The Devil And Daniel Johnston (John Feuerzeig). 110 minutes. Opens Friday (April 28). For venues and times, see Movie Listings. Rating: NNNN Rating: NNNN
Daniel Johnston is a singer-songwriter with an untrained voice and a naive lyrical gift who has spent much of his adult life struggling with mental disorders - he's bipolar and delusional.
Thus, he's irresistible to a certain brand of musical hipster who enjoys discovering unironic "raw" talents and elevating them to the status of great artists. Director John Feuerzeig is one of these people. He also did a feature-length documentary on the band Half Japanese, and seemed thrilled when someone decided to bring Johnston together with Half Japanese's Jad Fair to create a summit of musical genius.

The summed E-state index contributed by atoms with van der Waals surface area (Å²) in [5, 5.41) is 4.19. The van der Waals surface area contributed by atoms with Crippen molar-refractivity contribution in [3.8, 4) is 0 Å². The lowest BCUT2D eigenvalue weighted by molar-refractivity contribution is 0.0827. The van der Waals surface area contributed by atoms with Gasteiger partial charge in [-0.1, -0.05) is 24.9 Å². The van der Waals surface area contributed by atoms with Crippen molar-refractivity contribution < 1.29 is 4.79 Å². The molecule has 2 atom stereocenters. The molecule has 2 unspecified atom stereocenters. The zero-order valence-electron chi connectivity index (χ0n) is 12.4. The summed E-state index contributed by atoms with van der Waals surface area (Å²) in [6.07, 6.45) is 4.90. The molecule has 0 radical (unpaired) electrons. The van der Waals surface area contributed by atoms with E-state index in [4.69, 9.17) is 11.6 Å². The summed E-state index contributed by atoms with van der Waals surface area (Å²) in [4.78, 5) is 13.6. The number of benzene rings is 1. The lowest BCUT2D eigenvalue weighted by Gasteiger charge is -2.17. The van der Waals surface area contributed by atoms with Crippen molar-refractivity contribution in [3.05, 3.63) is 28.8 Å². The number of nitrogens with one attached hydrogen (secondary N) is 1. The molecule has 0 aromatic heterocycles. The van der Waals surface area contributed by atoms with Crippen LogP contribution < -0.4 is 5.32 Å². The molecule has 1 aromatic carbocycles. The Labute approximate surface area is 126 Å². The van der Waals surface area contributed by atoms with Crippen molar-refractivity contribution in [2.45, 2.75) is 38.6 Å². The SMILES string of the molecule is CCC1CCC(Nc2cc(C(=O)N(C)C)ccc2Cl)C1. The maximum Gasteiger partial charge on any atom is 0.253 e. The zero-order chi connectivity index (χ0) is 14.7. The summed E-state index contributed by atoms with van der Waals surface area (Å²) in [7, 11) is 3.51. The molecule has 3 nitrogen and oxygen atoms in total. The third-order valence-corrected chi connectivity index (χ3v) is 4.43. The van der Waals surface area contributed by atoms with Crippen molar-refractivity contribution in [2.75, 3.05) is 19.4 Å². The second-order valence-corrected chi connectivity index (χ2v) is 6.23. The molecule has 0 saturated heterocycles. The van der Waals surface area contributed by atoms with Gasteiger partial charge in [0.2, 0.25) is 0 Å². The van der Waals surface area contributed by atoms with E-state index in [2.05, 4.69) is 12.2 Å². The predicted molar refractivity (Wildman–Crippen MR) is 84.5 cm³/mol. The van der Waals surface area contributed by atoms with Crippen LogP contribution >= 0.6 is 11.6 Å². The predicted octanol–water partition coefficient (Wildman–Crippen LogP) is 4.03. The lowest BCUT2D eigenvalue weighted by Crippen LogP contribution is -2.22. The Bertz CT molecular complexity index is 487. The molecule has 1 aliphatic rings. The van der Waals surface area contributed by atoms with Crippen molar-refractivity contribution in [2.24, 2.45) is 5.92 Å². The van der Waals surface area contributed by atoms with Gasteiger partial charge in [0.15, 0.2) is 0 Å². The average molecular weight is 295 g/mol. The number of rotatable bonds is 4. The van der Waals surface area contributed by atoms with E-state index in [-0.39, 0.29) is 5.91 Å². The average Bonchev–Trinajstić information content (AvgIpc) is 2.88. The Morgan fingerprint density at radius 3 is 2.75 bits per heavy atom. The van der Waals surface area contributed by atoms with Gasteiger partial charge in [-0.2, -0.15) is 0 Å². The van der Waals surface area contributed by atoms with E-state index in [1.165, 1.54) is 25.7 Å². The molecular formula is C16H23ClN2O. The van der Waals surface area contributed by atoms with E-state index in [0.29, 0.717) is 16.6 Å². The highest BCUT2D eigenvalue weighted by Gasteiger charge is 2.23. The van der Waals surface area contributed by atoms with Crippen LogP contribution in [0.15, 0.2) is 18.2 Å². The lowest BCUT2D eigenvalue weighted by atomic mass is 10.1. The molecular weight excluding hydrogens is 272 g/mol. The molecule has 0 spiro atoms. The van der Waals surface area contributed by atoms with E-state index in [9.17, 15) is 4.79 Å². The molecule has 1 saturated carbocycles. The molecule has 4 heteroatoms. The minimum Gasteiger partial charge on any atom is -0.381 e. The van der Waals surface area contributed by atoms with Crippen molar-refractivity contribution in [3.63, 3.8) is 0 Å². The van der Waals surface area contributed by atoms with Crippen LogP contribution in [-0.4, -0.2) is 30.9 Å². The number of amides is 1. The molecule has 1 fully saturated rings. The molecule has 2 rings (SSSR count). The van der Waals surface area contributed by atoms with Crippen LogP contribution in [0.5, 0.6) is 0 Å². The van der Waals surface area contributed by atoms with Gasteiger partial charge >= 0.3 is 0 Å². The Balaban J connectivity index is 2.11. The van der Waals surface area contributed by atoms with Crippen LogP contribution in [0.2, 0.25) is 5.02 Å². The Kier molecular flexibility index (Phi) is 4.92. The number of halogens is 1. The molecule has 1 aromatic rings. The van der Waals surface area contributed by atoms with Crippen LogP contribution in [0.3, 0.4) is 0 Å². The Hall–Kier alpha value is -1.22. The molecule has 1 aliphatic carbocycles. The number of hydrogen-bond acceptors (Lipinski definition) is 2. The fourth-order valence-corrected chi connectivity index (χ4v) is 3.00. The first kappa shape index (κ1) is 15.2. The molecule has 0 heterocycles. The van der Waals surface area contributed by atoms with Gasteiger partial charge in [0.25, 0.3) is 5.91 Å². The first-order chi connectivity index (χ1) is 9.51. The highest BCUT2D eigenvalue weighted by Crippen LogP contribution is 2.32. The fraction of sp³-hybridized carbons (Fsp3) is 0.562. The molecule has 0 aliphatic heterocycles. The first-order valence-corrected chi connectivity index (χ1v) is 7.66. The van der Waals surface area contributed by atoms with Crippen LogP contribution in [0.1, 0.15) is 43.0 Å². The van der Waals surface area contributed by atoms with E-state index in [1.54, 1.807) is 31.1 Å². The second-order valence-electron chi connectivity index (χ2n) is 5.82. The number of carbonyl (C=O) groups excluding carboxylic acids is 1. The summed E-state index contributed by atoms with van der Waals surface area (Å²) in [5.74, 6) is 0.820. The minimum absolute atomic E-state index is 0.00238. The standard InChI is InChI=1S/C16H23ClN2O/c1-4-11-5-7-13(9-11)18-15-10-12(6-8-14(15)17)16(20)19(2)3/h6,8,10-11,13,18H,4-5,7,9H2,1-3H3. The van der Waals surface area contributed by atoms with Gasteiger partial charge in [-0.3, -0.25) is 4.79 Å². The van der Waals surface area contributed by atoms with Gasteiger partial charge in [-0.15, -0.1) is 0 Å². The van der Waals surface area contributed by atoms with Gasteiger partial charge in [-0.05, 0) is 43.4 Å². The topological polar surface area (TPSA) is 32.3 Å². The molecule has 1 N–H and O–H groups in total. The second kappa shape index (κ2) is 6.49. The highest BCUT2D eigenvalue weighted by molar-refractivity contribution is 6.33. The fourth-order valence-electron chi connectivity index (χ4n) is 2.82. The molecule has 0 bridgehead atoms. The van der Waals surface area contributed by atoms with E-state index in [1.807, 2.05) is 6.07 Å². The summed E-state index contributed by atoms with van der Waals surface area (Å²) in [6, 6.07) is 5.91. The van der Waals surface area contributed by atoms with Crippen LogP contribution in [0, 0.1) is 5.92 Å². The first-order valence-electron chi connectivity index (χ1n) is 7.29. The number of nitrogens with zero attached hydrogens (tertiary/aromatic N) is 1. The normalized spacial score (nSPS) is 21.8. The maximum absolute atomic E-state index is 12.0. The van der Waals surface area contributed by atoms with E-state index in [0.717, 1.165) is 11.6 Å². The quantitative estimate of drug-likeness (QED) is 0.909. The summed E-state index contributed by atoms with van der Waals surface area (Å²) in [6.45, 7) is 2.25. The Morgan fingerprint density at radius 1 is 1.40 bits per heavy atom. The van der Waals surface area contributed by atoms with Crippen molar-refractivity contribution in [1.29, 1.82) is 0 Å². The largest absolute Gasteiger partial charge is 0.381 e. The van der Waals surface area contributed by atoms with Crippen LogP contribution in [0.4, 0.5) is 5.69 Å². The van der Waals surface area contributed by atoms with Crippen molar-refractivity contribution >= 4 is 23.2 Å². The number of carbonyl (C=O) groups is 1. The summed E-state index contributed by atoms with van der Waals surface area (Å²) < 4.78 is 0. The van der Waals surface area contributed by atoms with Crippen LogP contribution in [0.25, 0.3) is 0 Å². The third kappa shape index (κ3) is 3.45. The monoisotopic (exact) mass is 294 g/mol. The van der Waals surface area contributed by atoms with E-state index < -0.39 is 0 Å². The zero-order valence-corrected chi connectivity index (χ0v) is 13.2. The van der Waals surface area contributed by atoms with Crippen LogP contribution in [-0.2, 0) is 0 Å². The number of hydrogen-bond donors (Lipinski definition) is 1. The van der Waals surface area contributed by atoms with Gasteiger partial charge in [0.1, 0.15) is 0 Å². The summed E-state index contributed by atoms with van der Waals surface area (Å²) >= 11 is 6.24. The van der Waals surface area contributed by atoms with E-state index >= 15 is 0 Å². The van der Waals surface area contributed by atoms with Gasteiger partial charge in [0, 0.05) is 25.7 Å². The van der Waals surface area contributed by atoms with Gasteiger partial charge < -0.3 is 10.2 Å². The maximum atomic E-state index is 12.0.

As a piece of therapy exploitation, the extensive archival footage of Johnston and a stream of tapes he made as diaries make an intriguing clinical study. But Johnston is less interesting than those around him - like his former manager, who is so convinced of the singer's genius that he's still committed to making sure his tapes remain available, dubbing them and mailing them out of his house.
I'm open to new musical experiences, but these songs don't strike me as works of genius. Many artists have recorded Johnston's songs, but the list includes ironists like Beck and Tom Waits, so you're not sure what they were conveying in those songs.
It's interesting to examine the gap between the impression the songs make and the claims made for them and their creator. When Johnston is introduced at a performance as "the greatest living singer/songwriter," all I could think was "What? Did Springsteen, Dylan, Joni Mitchell and the entire Wainwright family go down in a plane crash?"